When you think of gaming's biggest rivalries down the years, you probably think of Mario vs Sonic, Call Of Duty
vs PES if you're a football fan. Year after year, these two footballing titans trade blows with each other to see who is the best recreation of the most popular sport on the planet. Pro Evolution Soccer 2017
takes the first shot this year, but is it a light jab at its counterpart or a knockout punch?
Not a bad view to start off with, I must say
On the pitch, PES 2017
is up there as one of the best football games on the planet. For those that played the franchise's instalment last year, it's essentially the same but with added improvements. There's the 'Real Touch' system that allows a player to make space in a variety of ways after receiving a pass and the 'Precise Pass' system that gives more control over the weight and direction of a pass. Those that may have been annoyed at goalkeepers last year will be glad to hear that they've been improved this time out. They'll still make mistakes, naturally, but they feel like errors that their real-life counterpart would make themselves.
For those who are new to the series, your favourite team and players feel like they should thanks in no small part to the game's Team and Player ID systems. Barcelona likes to have as much of the ball as possible, whereas the likes of Leicester are better suited to counter-attacking. It may feel a bit slower overall than rival FIFA
, but that also means that it feels more measured and more satisfying to correctly pull a move, whether it's a last ditch sliding tackle or an injury-time winner.
It's not quite the same as watching your team win in real life but there's definitely an adrenaline rush with each goal
Almost every part of the controller is used in one form or another with more complicated manoeuvres generally requiring a combination of inputs. While this may sound overwhelming, particularly to those new to the game or sport, there are training drills that will allow you to get used to most of the skills away from the pressures of an actual match. From simple actions like moving and passing the ball, to the more complicated techniques like lofted through balls, each drill starts off easily and then increases in difficulty providing everyone old or new with a good way to get to grips with the game.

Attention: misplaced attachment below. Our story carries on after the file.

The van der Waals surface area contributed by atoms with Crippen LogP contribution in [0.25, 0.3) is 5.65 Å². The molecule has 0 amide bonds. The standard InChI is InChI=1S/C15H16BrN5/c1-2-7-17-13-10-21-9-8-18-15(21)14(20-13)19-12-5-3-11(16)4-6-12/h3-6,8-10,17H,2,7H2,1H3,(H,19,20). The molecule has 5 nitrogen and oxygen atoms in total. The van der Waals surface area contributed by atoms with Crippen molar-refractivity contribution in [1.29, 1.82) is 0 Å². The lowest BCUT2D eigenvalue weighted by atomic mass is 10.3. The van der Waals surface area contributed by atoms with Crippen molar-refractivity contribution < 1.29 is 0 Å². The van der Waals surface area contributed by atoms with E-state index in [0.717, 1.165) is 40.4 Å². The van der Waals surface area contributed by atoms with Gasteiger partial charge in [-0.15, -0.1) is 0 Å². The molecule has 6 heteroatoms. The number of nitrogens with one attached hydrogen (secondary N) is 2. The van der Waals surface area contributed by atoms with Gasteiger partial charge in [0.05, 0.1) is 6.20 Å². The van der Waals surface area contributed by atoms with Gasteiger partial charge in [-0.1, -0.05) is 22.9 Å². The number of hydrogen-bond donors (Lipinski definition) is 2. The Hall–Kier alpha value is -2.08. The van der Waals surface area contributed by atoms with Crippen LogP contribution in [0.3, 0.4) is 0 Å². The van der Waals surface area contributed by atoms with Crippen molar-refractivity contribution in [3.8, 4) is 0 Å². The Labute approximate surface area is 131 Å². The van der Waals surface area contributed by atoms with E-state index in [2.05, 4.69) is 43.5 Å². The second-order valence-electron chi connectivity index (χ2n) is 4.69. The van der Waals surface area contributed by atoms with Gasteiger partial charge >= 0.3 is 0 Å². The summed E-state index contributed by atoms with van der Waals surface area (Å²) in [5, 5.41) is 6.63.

Unfortunately, there is a lack of innovation with the game's selection of modes. This may seem initially strange when there's a decent amount of choice on offer both online and offline, but many of these modes have remained the same as they have for years. With rival FIFA 17
adding to their variety with the intriguing (at least in concept) story mode and other games like the football-based Rocket League
having taken the world by storm, PES
seems a little uninspiring on this front this year.
This isn't actually from the opener, but from a match. And yes, Neymar - true to real life - did get booked for the celebration
Before all of that, though, the first thing that is seen when loading up the game is a short video of the Nou Camp and some of Barcelona's finest strutting their stuff. It's an impressive opener, even if main man Lionel Messi isn't sporting the blonde locks that he does nowadays. Using a variety of moves that are possible in-game, albeit with changes in camera angles that would be rather jarring whilst playing, this short video really showcases PES 2017